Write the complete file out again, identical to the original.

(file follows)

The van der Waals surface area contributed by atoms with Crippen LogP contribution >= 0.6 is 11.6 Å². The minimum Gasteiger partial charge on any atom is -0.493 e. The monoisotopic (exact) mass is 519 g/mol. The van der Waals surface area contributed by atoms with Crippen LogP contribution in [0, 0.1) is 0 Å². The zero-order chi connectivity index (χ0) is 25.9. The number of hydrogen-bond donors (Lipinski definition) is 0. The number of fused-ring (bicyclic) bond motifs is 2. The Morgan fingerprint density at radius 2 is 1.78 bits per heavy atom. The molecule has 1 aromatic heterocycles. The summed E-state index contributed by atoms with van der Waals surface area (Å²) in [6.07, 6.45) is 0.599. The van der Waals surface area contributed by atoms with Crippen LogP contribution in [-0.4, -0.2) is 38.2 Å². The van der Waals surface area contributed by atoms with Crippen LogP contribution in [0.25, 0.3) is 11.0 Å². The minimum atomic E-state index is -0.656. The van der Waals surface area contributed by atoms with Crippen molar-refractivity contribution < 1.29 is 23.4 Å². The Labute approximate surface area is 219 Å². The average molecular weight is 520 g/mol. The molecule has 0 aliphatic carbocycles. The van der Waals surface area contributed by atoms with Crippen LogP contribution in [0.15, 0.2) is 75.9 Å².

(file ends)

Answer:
The van der Waals surface area contributed by atoms with Crippen LogP contribution >= 0.6 is 11.6 Å². The minimum Gasteiger partial charge on any atom is -0.493 e. The monoisotopic (exact) mass is 519 g/mol. The van der Waals surface area contributed by atoms with Crippen LogP contribution in [0, 0.1) is 0 Å². The zero-order chi connectivity index (χ0) is 25.9. The number of hydrogen-bond donors (Lipinski definition) is 0. The number of fused-ring (bicyclic) bond motifs is 2. The Morgan fingerprint density at radius 2 is 1.78 bits per heavy atom. The molecule has 1 aromatic heterocycles. The summed E-state index contributed by atoms with van der Waals surface area (Å²) in [6.07, 6.45) is 0.599. The van der Waals surface area contributed by atoms with Crippen LogP contribution in [-0.4, -0.2) is 38.2 Å². The van der Waals surface area contributed by atoms with Crippen LogP contribution in [0.25, 0.3) is 11.0 Å². The minimum atomic E-state index is -0.656. The van der Waals surface area contributed by atoms with Crippen molar-refractivity contribution < 1.29 is 23.4 Å². The Labute approximate surface area is 219 Å². The average molecular weight is 520 g/mol. The molecule has 0 aliphatic carbocycles. The van der Waals surface area contributed by atoms with Crippen LogP contribution in [0.15, 0.2) is 75.9 Å².